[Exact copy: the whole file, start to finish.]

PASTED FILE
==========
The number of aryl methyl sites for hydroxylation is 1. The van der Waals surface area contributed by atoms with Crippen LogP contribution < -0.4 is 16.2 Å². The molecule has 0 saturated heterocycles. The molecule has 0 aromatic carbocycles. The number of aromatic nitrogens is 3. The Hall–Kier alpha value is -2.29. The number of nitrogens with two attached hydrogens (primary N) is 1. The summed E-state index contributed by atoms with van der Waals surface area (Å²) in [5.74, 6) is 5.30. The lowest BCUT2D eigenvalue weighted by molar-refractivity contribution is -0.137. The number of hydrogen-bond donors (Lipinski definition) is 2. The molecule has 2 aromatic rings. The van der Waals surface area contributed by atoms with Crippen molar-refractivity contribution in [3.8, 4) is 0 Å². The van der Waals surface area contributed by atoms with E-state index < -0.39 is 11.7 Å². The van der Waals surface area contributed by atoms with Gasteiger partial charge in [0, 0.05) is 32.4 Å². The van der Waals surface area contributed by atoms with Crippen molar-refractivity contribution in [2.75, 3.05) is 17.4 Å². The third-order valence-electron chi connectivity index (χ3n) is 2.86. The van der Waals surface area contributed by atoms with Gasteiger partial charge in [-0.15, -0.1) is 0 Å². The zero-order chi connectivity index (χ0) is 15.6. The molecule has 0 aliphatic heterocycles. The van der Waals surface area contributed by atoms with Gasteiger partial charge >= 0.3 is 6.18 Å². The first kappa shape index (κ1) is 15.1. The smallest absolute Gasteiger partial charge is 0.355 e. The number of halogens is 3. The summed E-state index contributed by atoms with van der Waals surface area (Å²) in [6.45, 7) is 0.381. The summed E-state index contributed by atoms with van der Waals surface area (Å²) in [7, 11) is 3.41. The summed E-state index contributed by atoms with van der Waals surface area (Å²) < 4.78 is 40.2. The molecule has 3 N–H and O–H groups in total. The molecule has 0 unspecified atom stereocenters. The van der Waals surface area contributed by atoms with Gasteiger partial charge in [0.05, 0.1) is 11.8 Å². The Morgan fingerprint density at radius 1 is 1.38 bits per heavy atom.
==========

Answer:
The number of aryl methyl sites for hydroxylation is 1. The van der Waals surface area contributed by atoms with Crippen LogP contribution < -0.4 is 16.2 Å². The molecule has 0 saturated heterocycles. The molecule has 0 aromatic carbocycles. The number of aromatic nitrogens is 3. The Hall–Kier alpha value is -2.29. The number of nitrogens with two attached hydrogens (primary N) is 1. The summed E-state index contributed by atoms with van der Waals surface area (Å²) in [5.74, 6) is 5.30. The lowest BCUT2D eigenvalue weighted by molar-refractivity contribution is -0.137. The number of hydrogen-bond donors (Lipinski definition) is 2. The molecule has 2 aromatic rings. The van der Waals surface area contributed by atoms with Crippen molar-refractivity contribution in [3.8, 4) is 0 Å². The van der Waals surface area contributed by atoms with E-state index < -0.39 is 11.7 Å². The van der Waals surface area contributed by atoms with Gasteiger partial charge in [0, 0.05) is 32.4 Å². The van der Waals surface area contributed by atoms with Crippen molar-refractivity contribution in [2.75, 3.05) is 17.4 Å². The third-order valence-electron chi connectivity index (χ3n) is 2.86. The van der Waals surface area contributed by atoms with Gasteiger partial charge in [-0.15, -0.1) is 0 Å². The zero-order chi connectivity index (χ0) is 15.6. The molecule has 0 aliphatic heterocycles. The van der Waals surface area contributed by atoms with Gasteiger partial charge >= 0.3 is 6.18 Å². The first kappa shape index (κ1) is 15.1. The smallest absolute Gasteiger partial charge is 0.355 e. The number of halogens is 3. The summed E-state index contributed by atoms with van der Waals surface area (Å²) in [6.45, 7) is 0.381. The summed E-state index contributed by atoms with van der Waals surface area (Å²) in [7, 11) is 3.41. The summed E-state index contributed by atoms with van der Waals surface area (Å²) < 4.78 is 40.2. The molecule has 3 N–H and O–H groups in total. The molecule has 0 unspecified atom stereocenters. The van der Waals surface area contributed by atoms with Gasteiger partial charge in [0.05, 0.1) is 11.8 Å². The Morgan fingerprint density at radius 1 is 1.38 bits per heavy atom.